About a 15 minute drive up the scenic west coast road from there is Taiwan’s National Museum of Marine Biology and Aquarium (2 Houwan Rd, Checheng, 886-8-882-5678) This massive, state-of-the-art museum boasts a whaleshark (the ocean's largest fish, at up to 12 meters long), beluga whales and penguins.

Further north are the Shuchungshi Hot Springs, and the Shihmen Historical Battlefield. In the 1870s, the Paiwan Aborigines killed a group of shipwrecked Okinawan fishermen. In retribution, Japan sent 4,000 troops and wiped out a Paiwan army at Shimen. Now, every year in late May, descendants of the Okinawan fishermen and the Paiwan gather for a ritual feast of reconciliation.


The Kenting area boasts five high-end resorts. Three – the Chateau, the Caesar Park and the Howard Plaza (886-8-886-2324) – are just off the main coast road near Little Bay. The Yoho Beach Club and Spa is further up the west coast, and the newest entry – the Leofoo Resort – is in Haikou Village, off the Kaohsiung-Kenting road (886-8-882-5765).

The Chateau: The pick of the litter is the Chateau Beach Resort (886-8-886-2345, 451 Kenting Road, ) with its prime, beachfront location. Rooms start at NT$6,000 (HKD1,540) in high season (July and August), with discounts up to 30% other times of year. Included in that price are access to a range of activities – sailing, sea kayaking, bodyboarding, snorkeling, archery, croquet and mini-golf. No motor-powered boats are allowed on this part of the beach, which makes for a more relaxing atmosphere. There's an infinity pool, kid's pool, Jacuzzi and spa.

Caesar Park Hotel: This was Kenting’s first upscale resort and still gets high marks. Rooms start at NT$9,000 (HKD2,310) in the high season (July and August) but can be as little as half that in other months and weekdays. For a bit extra the hotel boasts "Jacuzzi villas" with their own garden entrance (NT$11,000 or HKD2,825 in high season). The hotel manages a beach across the road, and provides beach umbrellas, chairs and a bar for guests. A footpath runs from the hotel, along a creek under Kenting Road, and out to the beach. There's also a large outdoor pool. (6 Kenting Road, 886-8-886-1888)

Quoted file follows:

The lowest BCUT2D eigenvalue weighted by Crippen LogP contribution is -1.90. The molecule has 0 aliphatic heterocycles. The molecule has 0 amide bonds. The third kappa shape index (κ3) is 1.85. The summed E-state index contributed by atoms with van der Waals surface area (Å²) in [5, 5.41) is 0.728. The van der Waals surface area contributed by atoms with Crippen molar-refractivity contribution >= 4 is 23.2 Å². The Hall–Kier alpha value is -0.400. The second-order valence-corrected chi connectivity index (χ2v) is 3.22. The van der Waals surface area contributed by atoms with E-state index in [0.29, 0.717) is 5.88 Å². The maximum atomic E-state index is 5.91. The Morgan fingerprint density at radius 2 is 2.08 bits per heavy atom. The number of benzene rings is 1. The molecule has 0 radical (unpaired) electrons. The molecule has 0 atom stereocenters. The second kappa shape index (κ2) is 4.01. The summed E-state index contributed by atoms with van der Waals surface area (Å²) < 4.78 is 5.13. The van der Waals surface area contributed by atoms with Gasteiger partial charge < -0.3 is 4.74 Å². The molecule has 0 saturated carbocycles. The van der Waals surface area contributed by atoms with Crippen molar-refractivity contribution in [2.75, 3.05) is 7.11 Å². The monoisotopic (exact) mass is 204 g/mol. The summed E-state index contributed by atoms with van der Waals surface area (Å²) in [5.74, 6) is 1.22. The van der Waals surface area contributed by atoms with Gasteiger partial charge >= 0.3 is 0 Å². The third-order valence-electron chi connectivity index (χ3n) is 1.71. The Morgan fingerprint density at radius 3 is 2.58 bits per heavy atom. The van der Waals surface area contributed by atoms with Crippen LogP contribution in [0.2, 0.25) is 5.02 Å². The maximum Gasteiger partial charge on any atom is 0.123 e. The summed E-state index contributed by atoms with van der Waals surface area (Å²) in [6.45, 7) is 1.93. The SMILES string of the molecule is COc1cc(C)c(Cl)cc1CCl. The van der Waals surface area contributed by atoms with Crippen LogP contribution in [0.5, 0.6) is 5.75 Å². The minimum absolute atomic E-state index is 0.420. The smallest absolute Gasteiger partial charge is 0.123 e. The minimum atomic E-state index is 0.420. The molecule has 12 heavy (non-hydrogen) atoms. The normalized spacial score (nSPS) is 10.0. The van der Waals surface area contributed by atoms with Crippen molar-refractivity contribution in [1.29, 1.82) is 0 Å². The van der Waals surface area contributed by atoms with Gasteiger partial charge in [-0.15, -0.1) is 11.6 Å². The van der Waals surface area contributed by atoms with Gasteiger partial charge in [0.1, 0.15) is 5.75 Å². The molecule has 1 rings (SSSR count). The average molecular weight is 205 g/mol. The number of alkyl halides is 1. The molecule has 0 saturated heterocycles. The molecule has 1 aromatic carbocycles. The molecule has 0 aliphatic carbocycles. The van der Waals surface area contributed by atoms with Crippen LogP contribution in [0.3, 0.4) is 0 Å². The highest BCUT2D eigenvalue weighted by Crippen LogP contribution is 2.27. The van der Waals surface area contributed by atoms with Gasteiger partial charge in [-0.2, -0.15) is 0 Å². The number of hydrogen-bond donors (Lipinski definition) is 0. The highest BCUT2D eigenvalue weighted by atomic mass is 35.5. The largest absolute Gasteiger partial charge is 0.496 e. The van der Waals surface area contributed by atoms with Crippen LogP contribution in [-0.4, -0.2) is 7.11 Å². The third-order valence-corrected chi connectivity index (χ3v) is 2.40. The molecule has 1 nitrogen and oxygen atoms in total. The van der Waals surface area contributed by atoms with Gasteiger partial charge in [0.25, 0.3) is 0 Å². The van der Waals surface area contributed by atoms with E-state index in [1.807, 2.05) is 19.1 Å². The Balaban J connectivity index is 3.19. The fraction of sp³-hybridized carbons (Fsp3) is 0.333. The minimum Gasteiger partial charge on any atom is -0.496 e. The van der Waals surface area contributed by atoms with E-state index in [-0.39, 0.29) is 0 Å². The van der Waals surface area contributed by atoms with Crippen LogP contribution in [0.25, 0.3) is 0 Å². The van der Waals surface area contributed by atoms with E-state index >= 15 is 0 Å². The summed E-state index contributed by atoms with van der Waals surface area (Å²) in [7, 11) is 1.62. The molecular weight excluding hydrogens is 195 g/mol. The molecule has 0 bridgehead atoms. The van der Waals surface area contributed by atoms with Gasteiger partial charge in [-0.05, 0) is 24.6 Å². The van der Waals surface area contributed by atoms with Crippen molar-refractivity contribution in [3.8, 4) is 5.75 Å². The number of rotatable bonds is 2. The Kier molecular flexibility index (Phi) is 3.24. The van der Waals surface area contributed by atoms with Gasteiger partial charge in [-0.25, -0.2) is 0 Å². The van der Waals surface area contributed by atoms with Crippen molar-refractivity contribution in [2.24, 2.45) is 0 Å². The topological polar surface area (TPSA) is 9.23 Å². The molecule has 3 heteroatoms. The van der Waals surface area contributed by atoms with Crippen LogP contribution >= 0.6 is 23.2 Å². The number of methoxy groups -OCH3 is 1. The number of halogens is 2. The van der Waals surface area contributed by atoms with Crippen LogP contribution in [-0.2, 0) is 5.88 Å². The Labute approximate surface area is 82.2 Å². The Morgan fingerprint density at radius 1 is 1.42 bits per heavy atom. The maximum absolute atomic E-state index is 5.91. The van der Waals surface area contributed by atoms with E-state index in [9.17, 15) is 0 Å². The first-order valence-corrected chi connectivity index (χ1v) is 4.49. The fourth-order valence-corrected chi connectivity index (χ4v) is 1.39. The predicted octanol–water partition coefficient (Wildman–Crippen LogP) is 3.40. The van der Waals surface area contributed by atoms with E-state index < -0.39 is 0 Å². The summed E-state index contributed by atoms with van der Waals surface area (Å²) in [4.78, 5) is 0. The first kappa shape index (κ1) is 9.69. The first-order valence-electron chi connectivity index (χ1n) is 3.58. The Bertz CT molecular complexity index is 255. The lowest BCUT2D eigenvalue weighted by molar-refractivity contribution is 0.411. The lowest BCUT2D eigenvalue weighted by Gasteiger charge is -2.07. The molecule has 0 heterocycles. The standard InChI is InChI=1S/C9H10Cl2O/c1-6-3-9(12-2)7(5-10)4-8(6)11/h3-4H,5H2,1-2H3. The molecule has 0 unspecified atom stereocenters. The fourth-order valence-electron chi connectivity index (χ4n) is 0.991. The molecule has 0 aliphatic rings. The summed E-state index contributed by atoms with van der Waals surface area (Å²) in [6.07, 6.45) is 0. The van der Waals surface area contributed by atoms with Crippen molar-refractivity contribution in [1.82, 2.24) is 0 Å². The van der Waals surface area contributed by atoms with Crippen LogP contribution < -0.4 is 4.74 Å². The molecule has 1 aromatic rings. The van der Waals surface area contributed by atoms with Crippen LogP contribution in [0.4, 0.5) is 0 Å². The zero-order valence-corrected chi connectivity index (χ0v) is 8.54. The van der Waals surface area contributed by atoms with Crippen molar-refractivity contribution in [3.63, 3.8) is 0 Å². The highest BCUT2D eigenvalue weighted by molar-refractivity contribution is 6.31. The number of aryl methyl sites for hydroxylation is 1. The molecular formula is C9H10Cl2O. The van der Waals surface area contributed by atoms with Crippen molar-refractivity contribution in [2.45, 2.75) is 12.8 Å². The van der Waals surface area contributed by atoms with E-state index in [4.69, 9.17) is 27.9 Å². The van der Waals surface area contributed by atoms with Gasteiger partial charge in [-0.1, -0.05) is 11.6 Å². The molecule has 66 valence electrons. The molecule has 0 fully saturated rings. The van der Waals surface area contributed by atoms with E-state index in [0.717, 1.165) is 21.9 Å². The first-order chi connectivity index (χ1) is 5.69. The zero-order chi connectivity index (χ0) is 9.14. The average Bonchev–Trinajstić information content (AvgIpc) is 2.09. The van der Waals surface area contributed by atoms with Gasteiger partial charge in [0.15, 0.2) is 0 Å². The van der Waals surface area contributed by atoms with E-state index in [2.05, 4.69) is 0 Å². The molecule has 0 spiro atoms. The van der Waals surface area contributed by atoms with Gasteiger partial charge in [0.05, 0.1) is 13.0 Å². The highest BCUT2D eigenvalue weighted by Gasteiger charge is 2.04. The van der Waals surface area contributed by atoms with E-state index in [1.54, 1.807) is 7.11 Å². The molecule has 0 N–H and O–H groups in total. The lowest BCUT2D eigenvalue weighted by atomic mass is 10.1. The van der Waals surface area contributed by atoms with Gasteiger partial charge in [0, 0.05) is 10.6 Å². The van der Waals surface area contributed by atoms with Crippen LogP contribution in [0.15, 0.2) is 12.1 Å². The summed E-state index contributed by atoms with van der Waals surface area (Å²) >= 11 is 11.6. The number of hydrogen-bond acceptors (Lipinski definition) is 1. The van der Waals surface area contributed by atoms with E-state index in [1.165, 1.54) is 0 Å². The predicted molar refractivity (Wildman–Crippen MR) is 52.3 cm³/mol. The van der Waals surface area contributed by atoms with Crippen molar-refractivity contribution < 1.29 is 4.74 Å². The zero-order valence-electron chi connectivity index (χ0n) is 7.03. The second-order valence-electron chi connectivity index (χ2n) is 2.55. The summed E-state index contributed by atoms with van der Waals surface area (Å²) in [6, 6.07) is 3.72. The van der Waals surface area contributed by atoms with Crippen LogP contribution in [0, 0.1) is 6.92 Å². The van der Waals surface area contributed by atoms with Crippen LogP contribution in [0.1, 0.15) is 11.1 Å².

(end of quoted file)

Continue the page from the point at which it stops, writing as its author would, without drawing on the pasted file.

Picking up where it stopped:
Yoho Spa and Resort: This more remote option is away from the hustle and bustle of Little Bay. But it’s convenient for the Aquarium, and near the calmer White Sand beach. For those who want personalized attention, this resort offers “Yoho Buddies” who can accompany you on outings. Rooms start at NT$6,200 (HKD1,590) on weekends in the July and August high season, NT$3,666 (HKD940) other times of year. (27-8, Wan-li Road, 86-8-886-9999).


The best dining options are at the resorts themselves. Standouts include the beach barbecue with live music at the Chateau and the Yoho Beach Resort and Spa – note that the Chateau's barbecue is available to guests only.

There are also many casual dining options on or near the main drag at Little Bay. Some include:

Warang Didi. This Kenting standby serves up spicy pan-Asian food. Try the fiery Thai-style chicken with basil and pepper, or Sichuan-style kung pao shrimp. (No. 26, Wenhua Lane, Kenting Rd, 886-8-886-1835).

Ocean Blue offers pan-Asian fare and local specialties. Try the chicken with bamboo shoots or ginger shrimp, washed down with the "Kenting Blue" cocktail of Curacao liqueur, rum and pineapple juice. (111 Kenting Road, (886) 8-886-2600, ).
Fresh seafood options are plentiful in Kenting. Try the lobster -- served up fried or steamed with garlic – at the Lunan Seafood Restaurant. (No. 193 Kenting Rd, (886) 8-886-1036, ).


The nearest major hub is Kaohsiung. You can rent a car at the Zuoying high-speed rail station outside Kaohsiung or at Kaohsiung Airport; it's about a two-hour drive to Kenting. Rental agencies include Car Plus and Heyun Car Rental (High-speed rail station location 886-7-346-1515, airport location 886-7-807-0333).

Buses run from the high-speed rail station and the airport to Kenting (two to three hours, about NT$320).

Scooters (NT$500 or less per day) or bicycles can be arranged by your hotel, or rented from one of the many outlets in Little Bay.